Microdermabrasion is a form of exfoliation for the skin. It was developed in Italy in 1985, and was introduced to the United States in 1996. It grew in popularity quickly and has become a standard staple for many Estheticians.
I’ll admit that I was a holdout on this technology for many years, likely due to my training at the Aveda Institute, where using newer technologies simply wasn’t part of the program or the school’s philosophy on how to treat the skin. As a newly minted Esthetician in 1996, I was conservative and wary of treatments that seemed more aggressive than the soothing, plant-based, gentle treatments I learned at Aveda.
In my earlier skincare years, microdermabrasion was a service mostly offered in medical spas, as a more clinical treatment than relaxing spa treatment, though it’s steadily grown in popularity, and is now offered by Estheticians at all kinds of places where skincare services are offered: medical spas, salon, spas, resorts.
When I opened my own skincare practice in 2012, I knew that microdermabrasion was an essential staple service that I had to offer, but I knew I wanted to do it a bit differently than I’d done it before in previous positions.
At the medical skincare clinic, we offered microderm as it’s own service, following up with a moisturizer but that was all.
In my practice, I saw it as something to add on to a more complete, more involved skincare treatment.
In the beginning for microderm, the design of the machine included crystals that were sprayed onto the skin, then vacuumed up, bringing the top layer of dead skin cells along. creating an effect like a mini-sandblaster!
The most common crystals used are aluminium oxide crystals, also known as corundum. They are second only to diamonds in hardness but are a lot cheaper.
Other crystals used in microdermabrasion are sodium chloride, sodium bicarbonate (baking soda) and magnesium oxide.
The effect was smoother, brighter skin, immediately.
This freshly exfoliated skin was prepped to accept products and allow deeper ingredient penetration into the skin.
Microderm also helps prepare the skin for extractions, and assist in treating hyperpigmentation issues.
Later, the design evolved to a crystal-free, diamond-tipped microdermabrasion system. Some Estheticians prefer to work with the crystals. Personally, I found the crystals to be a bit messy and impossible to completely prevent them from getting in the ears, between the teeth, generally everywhere!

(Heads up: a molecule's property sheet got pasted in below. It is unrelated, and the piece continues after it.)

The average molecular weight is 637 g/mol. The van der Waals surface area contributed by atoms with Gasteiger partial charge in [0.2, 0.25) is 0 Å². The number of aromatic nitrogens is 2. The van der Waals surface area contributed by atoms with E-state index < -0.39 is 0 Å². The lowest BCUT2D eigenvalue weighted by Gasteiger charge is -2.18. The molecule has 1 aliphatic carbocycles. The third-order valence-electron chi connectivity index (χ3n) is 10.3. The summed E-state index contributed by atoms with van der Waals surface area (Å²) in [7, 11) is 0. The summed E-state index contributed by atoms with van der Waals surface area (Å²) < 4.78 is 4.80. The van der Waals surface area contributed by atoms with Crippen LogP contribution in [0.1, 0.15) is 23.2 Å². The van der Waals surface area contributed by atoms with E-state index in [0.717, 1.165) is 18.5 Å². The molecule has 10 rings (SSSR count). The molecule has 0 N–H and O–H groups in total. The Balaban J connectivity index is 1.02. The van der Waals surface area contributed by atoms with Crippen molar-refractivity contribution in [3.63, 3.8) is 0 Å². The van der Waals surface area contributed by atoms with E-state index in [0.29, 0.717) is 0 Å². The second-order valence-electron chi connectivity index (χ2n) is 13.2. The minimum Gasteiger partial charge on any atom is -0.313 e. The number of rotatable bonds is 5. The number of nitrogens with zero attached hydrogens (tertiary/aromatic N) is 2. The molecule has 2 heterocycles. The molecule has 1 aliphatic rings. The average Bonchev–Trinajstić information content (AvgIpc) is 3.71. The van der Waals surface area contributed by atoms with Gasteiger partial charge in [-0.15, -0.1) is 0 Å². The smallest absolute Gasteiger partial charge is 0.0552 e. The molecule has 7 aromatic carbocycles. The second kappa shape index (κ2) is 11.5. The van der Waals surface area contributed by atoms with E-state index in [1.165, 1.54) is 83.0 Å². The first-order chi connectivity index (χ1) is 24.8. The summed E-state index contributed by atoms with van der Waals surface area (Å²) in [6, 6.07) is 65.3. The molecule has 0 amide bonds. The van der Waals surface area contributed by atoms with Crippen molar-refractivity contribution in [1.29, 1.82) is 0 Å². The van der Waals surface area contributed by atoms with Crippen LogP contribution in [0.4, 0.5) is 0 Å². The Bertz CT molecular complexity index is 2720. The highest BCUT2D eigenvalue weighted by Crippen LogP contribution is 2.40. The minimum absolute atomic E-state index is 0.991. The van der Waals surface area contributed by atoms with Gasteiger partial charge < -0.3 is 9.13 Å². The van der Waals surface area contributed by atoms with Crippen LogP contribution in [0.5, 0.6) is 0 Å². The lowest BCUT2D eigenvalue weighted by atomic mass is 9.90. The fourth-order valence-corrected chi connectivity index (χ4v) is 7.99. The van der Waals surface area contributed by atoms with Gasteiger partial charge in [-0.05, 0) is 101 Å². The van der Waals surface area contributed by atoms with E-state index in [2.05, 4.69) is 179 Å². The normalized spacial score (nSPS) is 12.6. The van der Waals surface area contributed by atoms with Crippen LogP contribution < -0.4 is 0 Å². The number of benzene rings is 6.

I prefer the crystal-free method.
The diamond-tips are natural diamond chips. They come in a set of 6, with varying degree of abrasiveness. For more sensitive skin, I can choose a lighter ‘grit’ for a more gentle exfoliation, and for thicker, more oil-rich skin or skin that has a lot of scarring and uneven texture, I can choose one that allows more “sanding” and a deeper exfoliation.
Benefits of Microdermabrasion:
Improved ability to accept products and ingredients
Extractions are easier to perform/blackheads easier to remove
Brighter, glowing complexion
Softer, smoother skin
Safe for pregnant or nursing Mamas
Care and caution should always be used by the Esthetician when considering whether to perform microdermabrasion on clients.
For most people with healthy skin, there’s no reason why microderm shouldn’t be performed.
I tell my clients that it feels like being licked by a cat, and I often hear that’s a perfect description.
For super-sensitive, sunburned, raw skin, or in the case of open wounds or bleeding pimples or pustules, microderm should not be performed.
Always speak up for yourself and let your Esthetician know if the treatment feels too aggressive in any way, and don’t hesitate to ask questions about what your Esthetician is doing and why.
Estheticians are happy to explain their choices for your treatment, and you are always the best advocate for your own comfort, care and well-being in the hands of a treatment provider.